Facts and History
About the Town of New Virginia
Written by Mrs. Leota Houlette, Town Historian
The town of New Virginia, population around 500, is in south central Iowa. It is situated on the crest of green rolling hills in Virginia Township, in the southwestern corner of Warren County, and is surrounded by a farming community. New Virginia is about 40 miles south of the capital city of Des Moines, and 20 miles southwest of Indianola, the county seat. There are paved roads leading out of town in all four directions. Highway 207 connects the town to Interstate 35, which is 3 miles west. On the east, G76 leads to Jefferson Highway 69, and R45 connects New Virginia to Highway 92 to the north, and Highway 69 to the south, near Osceola. The commendable network of good roads is important because most New Virginia residents are commuters, working in Des Moines, Indianola and Osceola. The main local employers are Natural Gas Pipeline Company of America and AEC Enterprises, INC., both of which are in the country, northwest of town. In the town proper is the Post Office, A & M Mini Mart and Gas Station, City State Bank, Barber Shop, Bart's Tire & Auto, Huston's Auto Repair, and other small businesses and services.
Children of New Virginia attend Interstate 35 Community School. The 1998-1999 school year had 265 students in High School, 236 in Middle School, and 260 in Elementary grades. There are 122 school district employees, and the average student-teacher ratio is 12.4 to 1. The goal of this forward-looking school is to produce lifelong learners by giving students all the skills necessary for success in this high-tech age. The spacious New Virginia Public Library seeks to aid in the fulfillment of that same goal.
The three churches are: The United Methodist Church founded in 1855, The Christian Church (Disciples of Christ) founded in 1894, and Grace Baptist Church founded in 1959. Among the active social organizations are the Lion's Club, American Legion and Auxiliary, 4-H Club, Masons and Eastern Star, and the Virginians - a Senior Citizen group. The town has around 200 well-kept private homes, one apartment complex, and the Virginia Manor Senior Citizen apartments.
New Virginia has a climate that is healthful and pleasant for this latitude. The temperature seldom rises above 95 degrees in summer or falls below -15 degrees in winter. The prevailing winds are westerly, and the average annual rainfall is 32 inches. The average frost-free date in spring is May 10; the first frost in fall is around October 10th.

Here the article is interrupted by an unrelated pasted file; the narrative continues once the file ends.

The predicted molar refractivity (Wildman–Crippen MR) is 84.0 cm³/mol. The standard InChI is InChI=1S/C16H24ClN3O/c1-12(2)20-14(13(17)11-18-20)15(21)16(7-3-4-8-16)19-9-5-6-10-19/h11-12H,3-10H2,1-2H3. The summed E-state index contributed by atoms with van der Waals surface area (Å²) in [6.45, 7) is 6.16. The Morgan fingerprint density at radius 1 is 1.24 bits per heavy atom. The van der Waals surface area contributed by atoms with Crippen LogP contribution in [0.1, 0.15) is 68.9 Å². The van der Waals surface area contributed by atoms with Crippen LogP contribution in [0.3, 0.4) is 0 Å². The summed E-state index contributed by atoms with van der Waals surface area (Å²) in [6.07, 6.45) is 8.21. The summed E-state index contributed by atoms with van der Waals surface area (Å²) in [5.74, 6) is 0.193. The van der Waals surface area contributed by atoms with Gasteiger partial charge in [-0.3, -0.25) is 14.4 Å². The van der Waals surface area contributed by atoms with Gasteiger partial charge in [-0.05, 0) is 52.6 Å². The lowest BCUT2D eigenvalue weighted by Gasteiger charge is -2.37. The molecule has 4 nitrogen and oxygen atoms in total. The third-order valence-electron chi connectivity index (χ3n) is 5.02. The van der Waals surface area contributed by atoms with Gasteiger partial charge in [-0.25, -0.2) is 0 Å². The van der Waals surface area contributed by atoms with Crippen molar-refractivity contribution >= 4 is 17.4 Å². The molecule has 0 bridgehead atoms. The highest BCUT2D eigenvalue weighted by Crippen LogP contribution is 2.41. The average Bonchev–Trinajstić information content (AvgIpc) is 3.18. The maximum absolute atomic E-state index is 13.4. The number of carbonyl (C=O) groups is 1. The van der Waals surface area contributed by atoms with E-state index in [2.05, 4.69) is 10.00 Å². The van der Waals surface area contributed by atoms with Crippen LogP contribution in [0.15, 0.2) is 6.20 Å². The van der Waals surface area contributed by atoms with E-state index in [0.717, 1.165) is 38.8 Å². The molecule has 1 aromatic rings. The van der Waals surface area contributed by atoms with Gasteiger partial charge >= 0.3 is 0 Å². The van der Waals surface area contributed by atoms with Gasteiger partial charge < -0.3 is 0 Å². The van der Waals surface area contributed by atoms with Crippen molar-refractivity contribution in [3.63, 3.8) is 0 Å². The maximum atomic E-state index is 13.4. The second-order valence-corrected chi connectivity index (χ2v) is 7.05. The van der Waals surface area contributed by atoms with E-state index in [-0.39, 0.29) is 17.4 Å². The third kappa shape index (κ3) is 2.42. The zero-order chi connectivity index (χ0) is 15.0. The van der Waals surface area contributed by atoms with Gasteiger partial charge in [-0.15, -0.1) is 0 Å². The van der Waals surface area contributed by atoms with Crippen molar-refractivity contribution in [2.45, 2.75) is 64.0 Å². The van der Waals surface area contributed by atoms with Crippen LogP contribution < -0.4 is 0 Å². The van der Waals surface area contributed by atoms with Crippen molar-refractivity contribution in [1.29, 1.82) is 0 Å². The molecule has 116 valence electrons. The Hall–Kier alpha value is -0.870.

The town of New Virginia developed around a small band of pioneers; most of whom were from the State of Virginia, that part which became West Virginia in 1863. These families started coming in 1854, and chose this place as their new home because it reminded them of the area they had left back East. The lands of Iowa were not offered for sale until 1848, after the Sac and Fox Indians (former inhabitants) had been, by peaceful negotiations, removed to Kansas in 1845 and 1846. Some early family names were Proudfoot, Stickel, Keller, Sayre, Felton, VanScoy, Knotts, Read, Reed, Hylton, Edwards, Irwin, Harsh, and Forman.
The town of New Virginia was laid out in 1855 or 56 but was not recorded until 1859. The first lots were sold for $25.00. Joel Mason built and operated the first store. John Felton built the first home, a log house, in the spring of 1855, and the first sermon was soon preached in this home "without a floor as yet", by Rev. Jesse Sherwood, a circuit riding Methodist Minister from Osceola. Religion and education were basic to these pioneers' way of life, so in 1856 a one-room brick building was erected, which served as both church and schoolhouse for several years. The school opened in 1857, the same year that Iowa law authorized free schools.
A Post Office was established in 1858, in the home of John W. "Billy" Harsh, the first Postmaster. In 1881 and 1882, a narrow gauge railroad was built from Des Moines to Canesville, Missouri, passing through New Virginia on the Northwest edge of town. This was converted to Standard Gauge in 1896, and New Virginia became an important livestock shipping point. The railroad remained important to the local economy until around 1930 when automobiles, trucks, and airplanes began to take over the freight needs of the nation. A quote from the Indianola Weekly Herold in 1894 states: "New Virginia is booming. Here is the place to locate." When L.E. Shane began publishing New Virginia's first newspaper on June 20, 1895, he listed 40 businesses, everything from General Merchandise stores to DrugStore to Millinery Shop.
A 2-story brick school building was erected in the west part of town in 1900, with classes starting in 1901. The town's first High School was on the 2nd floor, and the elementary grades occupied the 2 classrooms on the first floor. Also in 1901, New Virginia became an incorporated town, with H.C. "Cul" VanScoy as the first Mayor.